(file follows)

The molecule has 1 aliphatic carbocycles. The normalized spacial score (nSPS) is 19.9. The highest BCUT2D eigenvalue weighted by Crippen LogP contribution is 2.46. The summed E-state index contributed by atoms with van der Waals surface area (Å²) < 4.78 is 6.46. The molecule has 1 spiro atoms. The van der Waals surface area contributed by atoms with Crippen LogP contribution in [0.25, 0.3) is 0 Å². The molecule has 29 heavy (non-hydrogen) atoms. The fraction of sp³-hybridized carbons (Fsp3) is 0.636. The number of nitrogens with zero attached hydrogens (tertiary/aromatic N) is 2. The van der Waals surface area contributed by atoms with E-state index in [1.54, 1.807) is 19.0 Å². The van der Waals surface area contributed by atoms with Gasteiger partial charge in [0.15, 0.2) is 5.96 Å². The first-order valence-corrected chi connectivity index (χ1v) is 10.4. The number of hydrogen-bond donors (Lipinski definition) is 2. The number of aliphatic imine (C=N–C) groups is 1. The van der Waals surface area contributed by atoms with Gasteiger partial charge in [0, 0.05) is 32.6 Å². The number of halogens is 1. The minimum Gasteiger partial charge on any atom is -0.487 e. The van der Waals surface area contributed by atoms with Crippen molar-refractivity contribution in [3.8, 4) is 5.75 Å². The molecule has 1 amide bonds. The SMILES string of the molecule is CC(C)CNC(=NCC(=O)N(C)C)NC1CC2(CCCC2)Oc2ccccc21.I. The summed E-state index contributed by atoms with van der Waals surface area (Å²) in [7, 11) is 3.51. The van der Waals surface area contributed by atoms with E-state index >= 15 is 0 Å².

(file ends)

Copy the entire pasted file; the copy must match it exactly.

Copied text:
The molecule has 1 aliphatic carbocycles. The normalized spacial score (nSPS) is 19.9. The highest BCUT2D eigenvalue weighted by Crippen LogP contribution is 2.46. The summed E-state index contributed by atoms with van der Waals surface area (Å²) < 4.78 is 6.46. The molecule has 1 spiro atoms. The van der Waals surface area contributed by atoms with Crippen LogP contribution in [0.25, 0.3) is 0 Å². The molecule has 29 heavy (non-hydrogen) atoms. The fraction of sp³-hybridized carbons (Fsp3) is 0.636. The number of nitrogens with zero attached hydrogens (tertiary/aromatic N) is 2. The van der Waals surface area contributed by atoms with E-state index in [1.54, 1.807) is 19.0 Å². The van der Waals surface area contributed by atoms with Gasteiger partial charge in [0.15, 0.2) is 5.96 Å². The first-order valence-corrected chi connectivity index (χ1v) is 10.4. The number of hydrogen-bond donors (Lipinski definition) is 2. The number of aliphatic imine (C=N–C) groups is 1. The van der Waals surface area contributed by atoms with Gasteiger partial charge in [0, 0.05) is 32.6 Å². The number of halogens is 1. The minimum Gasteiger partial charge on any atom is -0.487 e. The van der Waals surface area contributed by atoms with Crippen molar-refractivity contribution in [3.8, 4) is 5.75 Å². The molecule has 1 amide bonds. The SMILES string of the molecule is CC(C)CNC(=NCC(=O)N(C)C)NC1CC2(CCCC2)Oc2ccccc21.I. The summed E-state index contributed by atoms with van der Waals surface area (Å²) in [7, 11) is 3.51. The van der Waals surface area contributed by atoms with E-state index >= 15 is 0 Å².